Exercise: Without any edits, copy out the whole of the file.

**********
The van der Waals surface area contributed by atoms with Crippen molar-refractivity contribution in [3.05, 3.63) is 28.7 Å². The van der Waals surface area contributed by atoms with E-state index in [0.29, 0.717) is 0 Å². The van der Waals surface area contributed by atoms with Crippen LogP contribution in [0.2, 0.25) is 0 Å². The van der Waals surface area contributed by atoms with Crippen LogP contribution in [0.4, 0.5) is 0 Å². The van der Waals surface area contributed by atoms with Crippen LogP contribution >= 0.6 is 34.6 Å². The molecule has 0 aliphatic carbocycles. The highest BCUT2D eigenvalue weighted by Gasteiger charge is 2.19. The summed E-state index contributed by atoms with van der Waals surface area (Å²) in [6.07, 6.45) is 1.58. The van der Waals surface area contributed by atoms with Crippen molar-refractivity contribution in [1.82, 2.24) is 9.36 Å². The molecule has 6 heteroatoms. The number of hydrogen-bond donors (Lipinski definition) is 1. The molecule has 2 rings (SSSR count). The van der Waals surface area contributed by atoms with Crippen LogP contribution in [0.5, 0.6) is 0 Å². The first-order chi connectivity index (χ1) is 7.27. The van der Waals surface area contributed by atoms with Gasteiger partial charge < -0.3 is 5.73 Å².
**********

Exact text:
The van der Waals surface area contributed by atoms with Crippen molar-refractivity contribution in [3.05, 3.63) is 28.7 Å². The van der Waals surface area contributed by atoms with E-state index in [0.29, 0.717) is 0 Å². The van der Waals surface area contributed by atoms with Crippen LogP contribution in [0.2, 0.25) is 0 Å². The van der Waals surface area contributed by atoms with Crippen LogP contribution in [0.4, 0.5) is 0 Å². The van der Waals surface area contributed by atoms with Crippen LogP contribution >= 0.6 is 34.6 Å². The molecule has 0 aliphatic carbocycles. The highest BCUT2D eigenvalue weighted by Gasteiger charge is 2.19. The summed E-state index contributed by atoms with van der Waals surface area (Å²) in [6.07, 6.45) is 1.58. The van der Waals surface area contributed by atoms with Crippen molar-refractivity contribution in [1.82, 2.24) is 9.36 Å². The molecule has 6 heteroatoms. The number of hydrogen-bond donors (Lipinski definition) is 1. The molecule has 2 rings (SSSR count). The van der Waals surface area contributed by atoms with Crippen LogP contribution in [0.5, 0.6) is 0 Å². The first-order chi connectivity index (χ1) is 7.27. The van der Waals surface area contributed by atoms with Gasteiger partial charge < -0.3 is 5.73 Å².